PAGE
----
This is the story about a very stupid choice I almost made when I was alone and vulnerable in a foreign country — and about how the universe delivered some very literal (and, dare I say, poetic) intervention to save me from myself:
A long time ago, shortly after I moved to China, I decided I wanted to freelance so that I could live on just part-time teaching work while using the rest of my (hopefully-ample) hours to build a career as a writer or a healer. The problem? Visas for freelancing didn’t exist in China at the time.
So you can imagine my gratitude when a close friend informed me that her family knew someone willing to sponsor one.
My inner mystic — the part of me that moved there in the first place partly because “the signs” had pointed East — felt like this was fate, perhaps my cosmic reward for taking such bold chances on fulfillment. Wow, I followed my heart all the way to China, and things are falling right into place. This is exactly what happens when your desires are “aligned!”
Thus went my New Age logic.
But life and destiny aren’t so simple. Sometimes you are “meant to be” in a given situation, and yet that situation isn’t AT ALL “meant to be” easy, nor to lead where you thought it would.
I was naïve.
I was, furthermore, deeply impoverished, visibly foreign, socially isolated, single, young, and female.
A dangerous combination.
Here was the deal: this guy would offer me a nominal position at his company to justify sponsoring a visa, while — apart from some infrequent clerical work — I’d be free to spend my time as I pleased: taking language classes, writing, studying TCM, and so on. My skills weren’t a fit for his company, but he didn’t care.
This was an enormous favor. I felt blessed.
Yet when I received an email from him one morning asking me to come to sign a contract pronto… I had a bad feeling.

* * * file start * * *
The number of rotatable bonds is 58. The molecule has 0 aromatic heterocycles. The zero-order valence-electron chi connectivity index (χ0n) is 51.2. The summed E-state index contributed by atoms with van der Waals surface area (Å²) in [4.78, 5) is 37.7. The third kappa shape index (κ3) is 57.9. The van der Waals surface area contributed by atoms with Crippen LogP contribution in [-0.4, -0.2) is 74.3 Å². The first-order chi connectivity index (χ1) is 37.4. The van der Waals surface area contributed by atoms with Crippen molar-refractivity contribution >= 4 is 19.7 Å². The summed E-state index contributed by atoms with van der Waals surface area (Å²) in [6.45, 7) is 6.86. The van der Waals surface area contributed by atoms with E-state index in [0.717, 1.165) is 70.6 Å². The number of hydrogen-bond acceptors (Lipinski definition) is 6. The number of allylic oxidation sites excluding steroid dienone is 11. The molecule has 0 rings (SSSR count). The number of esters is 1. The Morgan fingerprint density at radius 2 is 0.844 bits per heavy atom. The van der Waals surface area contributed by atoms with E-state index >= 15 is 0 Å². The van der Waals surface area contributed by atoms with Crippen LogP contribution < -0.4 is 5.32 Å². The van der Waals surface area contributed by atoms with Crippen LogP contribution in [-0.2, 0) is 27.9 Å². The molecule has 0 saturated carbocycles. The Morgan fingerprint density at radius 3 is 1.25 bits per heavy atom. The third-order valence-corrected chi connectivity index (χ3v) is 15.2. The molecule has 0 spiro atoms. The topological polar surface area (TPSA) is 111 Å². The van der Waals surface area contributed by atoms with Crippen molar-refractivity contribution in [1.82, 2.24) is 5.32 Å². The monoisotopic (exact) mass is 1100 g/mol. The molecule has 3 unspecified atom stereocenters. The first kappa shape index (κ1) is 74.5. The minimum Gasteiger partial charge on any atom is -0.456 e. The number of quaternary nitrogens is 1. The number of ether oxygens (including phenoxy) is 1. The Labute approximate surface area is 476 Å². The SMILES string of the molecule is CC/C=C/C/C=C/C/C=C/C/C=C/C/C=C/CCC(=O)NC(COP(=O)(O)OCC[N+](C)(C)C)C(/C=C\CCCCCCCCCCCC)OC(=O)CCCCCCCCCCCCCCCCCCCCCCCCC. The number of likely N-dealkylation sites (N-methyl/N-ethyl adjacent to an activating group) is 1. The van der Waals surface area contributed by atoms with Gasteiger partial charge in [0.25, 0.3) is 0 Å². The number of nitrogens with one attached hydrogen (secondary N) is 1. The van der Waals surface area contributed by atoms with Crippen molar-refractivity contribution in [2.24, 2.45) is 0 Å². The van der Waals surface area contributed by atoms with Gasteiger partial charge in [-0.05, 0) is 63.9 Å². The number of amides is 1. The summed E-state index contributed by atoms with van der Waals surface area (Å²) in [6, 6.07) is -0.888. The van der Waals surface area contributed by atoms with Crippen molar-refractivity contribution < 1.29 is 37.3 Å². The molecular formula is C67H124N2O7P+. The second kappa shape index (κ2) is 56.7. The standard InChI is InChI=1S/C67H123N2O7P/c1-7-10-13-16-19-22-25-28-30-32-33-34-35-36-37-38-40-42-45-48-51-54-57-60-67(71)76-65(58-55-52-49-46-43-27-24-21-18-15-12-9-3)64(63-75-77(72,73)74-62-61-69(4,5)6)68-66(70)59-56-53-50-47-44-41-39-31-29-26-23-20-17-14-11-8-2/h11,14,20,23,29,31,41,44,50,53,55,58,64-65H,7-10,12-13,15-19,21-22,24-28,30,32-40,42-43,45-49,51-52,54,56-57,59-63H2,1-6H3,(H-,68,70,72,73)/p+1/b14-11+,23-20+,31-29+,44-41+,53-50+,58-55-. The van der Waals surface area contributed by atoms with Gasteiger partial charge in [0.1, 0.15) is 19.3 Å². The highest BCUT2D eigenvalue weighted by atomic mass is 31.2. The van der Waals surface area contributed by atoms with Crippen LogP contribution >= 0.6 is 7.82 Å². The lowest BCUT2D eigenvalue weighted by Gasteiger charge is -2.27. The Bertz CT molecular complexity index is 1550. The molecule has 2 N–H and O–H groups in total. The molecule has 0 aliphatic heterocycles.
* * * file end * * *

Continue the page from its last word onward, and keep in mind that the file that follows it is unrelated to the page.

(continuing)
Normally, I’d prefer to ponder a big decision for a while, list the pros and cons, pray for signs. I didn’t like the idea of signing an untranslated contract, in a foreign country, for an unorthodox offer, from a guy I barely knew. But there was no time for strategy. He wanted me there soon, and we both knew that my unemployed status (i.e., wide-open schedule) meant I had no reason to make him wait. Worse, I was afraid that stalling with too many questions would signal distrust or ingratitude and thereby offend Chinese notions of “face.” I didn’t want to create hard feelings with my friend or problems between her family and this man.
Why look a gift horse in the mouth?
In any case, hadn’t I felt baseless anxiety before about stuff that turned out great— after which I was thankful to have ignored my “gut feelings”?
So I decided I didn’t have time for my own bullshit. I didn’t want to throw away a golden opportunity on account of my anxiety. Thus, for all these reasons — that I couldn’t pinpoint why I felt uneasy; that I’d just packed up my life and moved halfway around the world to a city where I knew practically no one and couldn’t read, write, or speak; that I was poor, from a blue-collar family in a blue-collar town, having spent my pre-China year on food stamps and government-sponsored health insurance; that I needed what this man was offering; and that I didn’t want to be “paranoid” — I decided to take the plunge.
But not before I said a prayer. It went like this:
Look… I’m stubborn. I intend to sign this contract. If you have anything to say on the matter, a sign won’t do it. I usually need lots of those, because I never know if it’s just confirmation bias. There’s no time for a breadcrumb trail. I need to be out the door in less than an hour. More importantly, this opportunity is too huge for something so prone to “user error” as superstition.
So I’m telling you right now: I will ignore all signs.
What you can do is stop me. Traffic jam? Guy cancels meeting? Doesn’t matter how. Nothing catastrophic, please — just make sure it’s definitive.
Those are my terms. If this is a bad idea, don’t tell me. STOP me.
How do you imagine the universe, in its infinite wisdom and with its infinite resources, chose to answer my prayer?
In a fashion so simple and absurd that I still laugh nearly a decade later.
An hour or so later, I was in this man’s CEO suite. We exchanged the usual pleasantries. I sat down. On his desk between us, the contract. The time came.
He slid the contract towards me, with a pen. Everything was in Mandarin (as expected) so I had no clue what the terms were, but… well… what was there to do? I would take this risk.
I picked up the pen.